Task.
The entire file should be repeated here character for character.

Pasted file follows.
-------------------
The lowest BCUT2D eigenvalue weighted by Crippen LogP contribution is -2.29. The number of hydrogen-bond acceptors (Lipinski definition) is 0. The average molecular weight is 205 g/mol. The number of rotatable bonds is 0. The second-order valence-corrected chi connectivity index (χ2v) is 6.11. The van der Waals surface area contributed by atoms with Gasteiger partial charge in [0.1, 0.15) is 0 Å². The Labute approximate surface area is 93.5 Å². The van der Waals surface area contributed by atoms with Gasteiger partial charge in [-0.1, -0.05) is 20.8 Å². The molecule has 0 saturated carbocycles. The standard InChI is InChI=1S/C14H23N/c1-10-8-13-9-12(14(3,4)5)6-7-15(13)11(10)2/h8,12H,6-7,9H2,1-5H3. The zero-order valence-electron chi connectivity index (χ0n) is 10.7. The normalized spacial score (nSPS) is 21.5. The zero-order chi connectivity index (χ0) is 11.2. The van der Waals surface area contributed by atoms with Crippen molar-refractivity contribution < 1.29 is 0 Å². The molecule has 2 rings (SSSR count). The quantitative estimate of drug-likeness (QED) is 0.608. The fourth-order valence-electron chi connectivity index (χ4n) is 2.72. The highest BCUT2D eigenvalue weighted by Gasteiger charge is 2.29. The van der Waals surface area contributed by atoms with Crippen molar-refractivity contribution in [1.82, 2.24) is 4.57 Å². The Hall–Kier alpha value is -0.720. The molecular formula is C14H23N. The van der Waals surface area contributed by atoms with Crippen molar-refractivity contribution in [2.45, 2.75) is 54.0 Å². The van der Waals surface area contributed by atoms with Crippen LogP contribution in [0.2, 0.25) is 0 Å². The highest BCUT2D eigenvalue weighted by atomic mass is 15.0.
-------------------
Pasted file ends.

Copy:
The lowest BCUT2D eigenvalue weighted by Crippen LogP contribution is -2.29. The number of hydrogen-bond acceptors (Lipinski definition) is 0. The average molecular weight is 205 g/mol. The number of rotatable bonds is 0. The second-order valence-corrected chi connectivity index (χ2v) is 6.11. The van der Waals surface area contributed by atoms with Gasteiger partial charge in [0.1, 0.15) is 0 Å². The Labute approximate surface area is 93.5 Å². The van der Waals surface area contributed by atoms with Gasteiger partial charge in [-0.1, -0.05) is 20.8 Å². The molecule has 0 saturated carbocycles. The standard InChI is InChI=1S/C14H23N/c1-10-8-13-9-12(14(3,4)5)6-7-15(13)11(10)2/h8,12H,6-7,9H2,1-5H3. The zero-order valence-electron chi connectivity index (χ0n) is 10.7. The normalized spacial score (nSPS) is 21.5. The zero-order chi connectivity index (χ0) is 11.2. The van der Waals surface area contributed by atoms with Crippen molar-refractivity contribution < 1.29 is 0 Å². The molecule has 2 rings (SSSR count). The quantitative estimate of drug-likeness (QED) is 0.608. The fourth-order valence-electron chi connectivity index (χ4n) is 2.72. The highest BCUT2D eigenvalue weighted by Gasteiger charge is 2.29. The van der Waals surface area contributed by atoms with Crippen molar-refractivity contribution in [1.82, 2.24) is 4.57 Å². The Hall–Kier alpha value is -0.720. The molecular formula is C14H23N. The van der Waals surface area contributed by atoms with Crippen molar-refractivity contribution in [2.45, 2.75) is 54.0 Å². The van der Waals surface area contributed by atoms with Crippen LogP contribution in [0.2, 0.25) is 0 Å². The highest BCUT2D eigenvalue weighted by atomic mass is 15.0.